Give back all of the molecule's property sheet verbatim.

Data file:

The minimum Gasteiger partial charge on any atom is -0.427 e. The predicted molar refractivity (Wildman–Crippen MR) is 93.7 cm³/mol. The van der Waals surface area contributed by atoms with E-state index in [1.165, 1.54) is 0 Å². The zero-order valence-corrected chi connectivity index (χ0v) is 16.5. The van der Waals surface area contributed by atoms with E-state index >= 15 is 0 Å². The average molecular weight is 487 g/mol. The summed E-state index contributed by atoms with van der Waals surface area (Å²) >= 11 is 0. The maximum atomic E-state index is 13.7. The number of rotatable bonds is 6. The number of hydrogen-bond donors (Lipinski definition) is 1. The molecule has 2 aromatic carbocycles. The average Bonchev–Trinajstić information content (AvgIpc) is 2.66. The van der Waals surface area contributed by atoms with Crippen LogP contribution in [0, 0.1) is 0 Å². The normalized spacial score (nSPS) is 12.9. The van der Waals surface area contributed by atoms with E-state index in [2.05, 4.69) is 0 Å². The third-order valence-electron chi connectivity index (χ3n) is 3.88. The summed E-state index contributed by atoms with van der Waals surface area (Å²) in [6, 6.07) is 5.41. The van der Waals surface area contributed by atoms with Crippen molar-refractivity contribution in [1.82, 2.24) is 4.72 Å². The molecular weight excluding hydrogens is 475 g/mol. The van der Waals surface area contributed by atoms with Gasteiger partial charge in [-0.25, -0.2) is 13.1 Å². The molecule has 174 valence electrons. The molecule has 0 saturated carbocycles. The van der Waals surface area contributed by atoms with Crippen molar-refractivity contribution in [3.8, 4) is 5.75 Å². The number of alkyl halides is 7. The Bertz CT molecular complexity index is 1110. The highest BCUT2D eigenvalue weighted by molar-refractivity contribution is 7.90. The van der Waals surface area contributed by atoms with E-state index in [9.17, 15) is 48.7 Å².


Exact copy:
The minimum Gasteiger partial charge on any atom is -0.427 e. The predicted molar refractivity (Wildman–Crippen MR) is 93.7 cm³/mol. The van der Waals surface area contributed by atoms with E-state index in [1.165, 1.54) is 0 Å². The zero-order valence-corrected chi connectivity index (χ0v) is 16.5. The van der Waals surface area contributed by atoms with E-state index >= 15 is 0 Å². The average molecular weight is 487 g/mol. The summed E-state index contributed by atoms with van der Waals surface area (Å²) >= 11 is 0. The maximum atomic E-state index is 13.7. The number of rotatable bonds is 6. The number of hydrogen-bond donors (Lipinski definition) is 1. The molecule has 2 aromatic carbocycles. The average Bonchev–Trinajstić information content (AvgIpc) is 2.66. The van der Waals surface area contributed by atoms with Crippen LogP contribution in [0, 0.1) is 0 Å². The normalized spacial score (nSPS) is 12.9. The van der Waals surface area contributed by atoms with E-state index in [2.05, 4.69) is 0 Å². The third-order valence-electron chi connectivity index (χ3n) is 3.88. The summed E-state index contributed by atoms with van der Waals surface area (Å²) in [6, 6.07) is 5.41. The van der Waals surface area contributed by atoms with Crippen molar-refractivity contribution in [1.82, 2.24) is 4.72 Å². The molecular weight excluding hydrogens is 475 g/mol. The van der Waals surface area contributed by atoms with Gasteiger partial charge in [-0.25, -0.2) is 13.1 Å². The molecule has 174 valence electrons. The molecule has 0 saturated carbocycles. The van der Waals surface area contributed by atoms with Crippen molar-refractivity contribution in [3.8, 4) is 5.75 Å². The number of alkyl halides is 7. The Bertz CT molecular complexity index is 1110. The highest BCUT2D eigenvalue weighted by molar-refractivity contribution is 7.90. The van der Waals surface area contributed by atoms with E-state index in [9.17, 15) is 48.7 Å².